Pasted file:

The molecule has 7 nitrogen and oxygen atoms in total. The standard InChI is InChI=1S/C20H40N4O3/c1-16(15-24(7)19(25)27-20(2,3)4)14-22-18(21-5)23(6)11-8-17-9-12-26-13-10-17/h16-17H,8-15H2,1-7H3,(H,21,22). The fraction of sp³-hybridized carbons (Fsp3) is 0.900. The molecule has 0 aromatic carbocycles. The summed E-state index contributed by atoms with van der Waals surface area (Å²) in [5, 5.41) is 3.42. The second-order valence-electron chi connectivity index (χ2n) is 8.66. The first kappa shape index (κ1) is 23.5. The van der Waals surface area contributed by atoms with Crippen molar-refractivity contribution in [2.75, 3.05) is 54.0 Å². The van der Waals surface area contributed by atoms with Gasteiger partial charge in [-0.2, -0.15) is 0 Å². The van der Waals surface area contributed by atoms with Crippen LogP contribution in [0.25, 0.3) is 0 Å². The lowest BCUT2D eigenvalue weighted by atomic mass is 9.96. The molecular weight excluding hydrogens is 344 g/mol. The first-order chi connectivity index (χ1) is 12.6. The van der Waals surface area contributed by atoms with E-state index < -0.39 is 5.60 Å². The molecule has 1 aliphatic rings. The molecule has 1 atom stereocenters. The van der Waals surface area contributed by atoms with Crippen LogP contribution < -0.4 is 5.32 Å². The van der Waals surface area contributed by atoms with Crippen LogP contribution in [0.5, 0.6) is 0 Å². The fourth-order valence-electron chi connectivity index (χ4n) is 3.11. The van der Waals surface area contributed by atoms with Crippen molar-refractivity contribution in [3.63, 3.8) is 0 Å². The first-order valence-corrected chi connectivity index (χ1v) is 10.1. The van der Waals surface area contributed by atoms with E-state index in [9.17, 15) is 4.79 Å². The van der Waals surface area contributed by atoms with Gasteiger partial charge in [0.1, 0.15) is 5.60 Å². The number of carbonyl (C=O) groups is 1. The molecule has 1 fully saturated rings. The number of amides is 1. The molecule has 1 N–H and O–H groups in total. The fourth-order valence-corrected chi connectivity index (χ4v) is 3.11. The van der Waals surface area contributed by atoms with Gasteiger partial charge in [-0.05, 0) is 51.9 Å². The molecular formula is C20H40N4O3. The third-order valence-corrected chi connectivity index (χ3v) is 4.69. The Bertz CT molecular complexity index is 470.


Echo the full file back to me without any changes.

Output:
The molecule has 7 nitrogen and oxygen atoms in total. The standard InChI is InChI=1S/C20H40N4O3/c1-16(15-24(7)19(25)27-20(2,3)4)14-22-18(21-5)23(6)11-8-17-9-12-26-13-10-17/h16-17H,8-15H2,1-7H3,(H,21,22). The fraction of sp³-hybridized carbons (Fsp3) is 0.900. The molecule has 0 aromatic carbocycles. The summed E-state index contributed by atoms with van der Waals surface area (Å²) in [5, 5.41) is 3.42. The second-order valence-electron chi connectivity index (χ2n) is 8.66. The first kappa shape index (κ1) is 23.5. The van der Waals surface area contributed by atoms with Crippen molar-refractivity contribution in [2.75, 3.05) is 54.0 Å². The van der Waals surface area contributed by atoms with Gasteiger partial charge in [-0.2, -0.15) is 0 Å². The van der Waals surface area contributed by atoms with Crippen LogP contribution in [0.25, 0.3) is 0 Å². The lowest BCUT2D eigenvalue weighted by atomic mass is 9.96. The molecular weight excluding hydrogens is 344 g/mol. The first-order chi connectivity index (χ1) is 12.6. The van der Waals surface area contributed by atoms with E-state index < -0.39 is 5.60 Å². The molecule has 1 aliphatic rings. The molecule has 1 atom stereocenters. The van der Waals surface area contributed by atoms with Crippen LogP contribution < -0.4 is 5.32 Å². The van der Waals surface area contributed by atoms with Crippen LogP contribution in [0.5, 0.6) is 0 Å². The fourth-order valence-electron chi connectivity index (χ4n) is 3.11. The van der Waals surface area contributed by atoms with Crippen molar-refractivity contribution in [3.63, 3.8) is 0 Å². The first-order valence-corrected chi connectivity index (χ1v) is 10.1. The van der Waals surface area contributed by atoms with E-state index in [9.17, 15) is 4.79 Å². The van der Waals surface area contributed by atoms with Gasteiger partial charge in [0.1, 0.15) is 5.60 Å². The number of carbonyl (C=O) groups is 1. The molecule has 1 fully saturated rings. The number of amides is 1. The molecule has 1 N–H and O–H groups in total. The fourth-order valence-corrected chi connectivity index (χ4v) is 3.11. The van der Waals surface area contributed by atoms with Gasteiger partial charge in [-0.05, 0) is 51.9 Å². The molecular formula is C20H40N4O3. The third-order valence-corrected chi connectivity index (χ3v) is 4.69. The Bertz CT molecular complexity index is 470.